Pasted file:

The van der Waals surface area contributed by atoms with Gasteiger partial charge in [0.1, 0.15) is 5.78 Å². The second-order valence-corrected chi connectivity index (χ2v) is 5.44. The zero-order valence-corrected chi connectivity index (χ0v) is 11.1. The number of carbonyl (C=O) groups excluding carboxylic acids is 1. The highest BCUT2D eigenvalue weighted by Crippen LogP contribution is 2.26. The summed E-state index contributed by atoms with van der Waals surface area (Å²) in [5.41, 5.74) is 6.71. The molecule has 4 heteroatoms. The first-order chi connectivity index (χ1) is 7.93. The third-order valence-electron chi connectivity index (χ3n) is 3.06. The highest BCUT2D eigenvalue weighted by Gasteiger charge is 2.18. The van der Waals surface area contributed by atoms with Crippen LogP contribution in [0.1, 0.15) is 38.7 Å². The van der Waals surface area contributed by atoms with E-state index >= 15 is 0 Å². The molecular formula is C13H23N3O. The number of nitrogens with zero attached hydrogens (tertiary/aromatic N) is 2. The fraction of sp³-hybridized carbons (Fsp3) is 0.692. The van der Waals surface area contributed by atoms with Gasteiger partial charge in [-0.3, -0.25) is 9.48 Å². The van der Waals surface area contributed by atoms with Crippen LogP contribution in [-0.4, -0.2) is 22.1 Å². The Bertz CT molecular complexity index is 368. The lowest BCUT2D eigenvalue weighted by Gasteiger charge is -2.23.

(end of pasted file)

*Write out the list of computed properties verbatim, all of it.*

The van der Waals surface area contributed by atoms with Gasteiger partial charge in [0.1, 0.15) is 5.78 Å². The second-order valence-corrected chi connectivity index (χ2v) is 5.44. The zero-order valence-corrected chi connectivity index (χ0v) is 11.1. The number of carbonyl (C=O) groups excluding carboxylic acids is 1. The highest BCUT2D eigenvalue weighted by Crippen LogP contribution is 2.26. The summed E-state index contributed by atoms with van der Waals surface area (Å²) in [5.41, 5.74) is 6.71. The molecule has 4 heteroatoms. The first-order chi connectivity index (χ1) is 7.93. The third-order valence-electron chi connectivity index (χ3n) is 3.06. The highest BCUT2D eigenvalue weighted by Gasteiger charge is 2.18. The van der Waals surface area contributed by atoms with Crippen LogP contribution in [0.1, 0.15) is 38.7 Å². The van der Waals surface area contributed by atoms with E-state index >= 15 is 0 Å². The molecular formula is C13H23N3O. The number of nitrogens with zero attached hydrogens (tertiary/aromatic N) is 2. The fraction of sp³-hybridized carbons (Fsp3) is 0.692. The van der Waals surface area contributed by atoms with Gasteiger partial charge in [-0.3, -0.25) is 9.48 Å². The van der Waals surface area contributed by atoms with Crippen LogP contribution in [-0.4, -0.2) is 22.1 Å². The Bertz CT molecular complexity index is 368. The lowest BCUT2D eigenvalue weighted by Gasteiger charge is -2.23.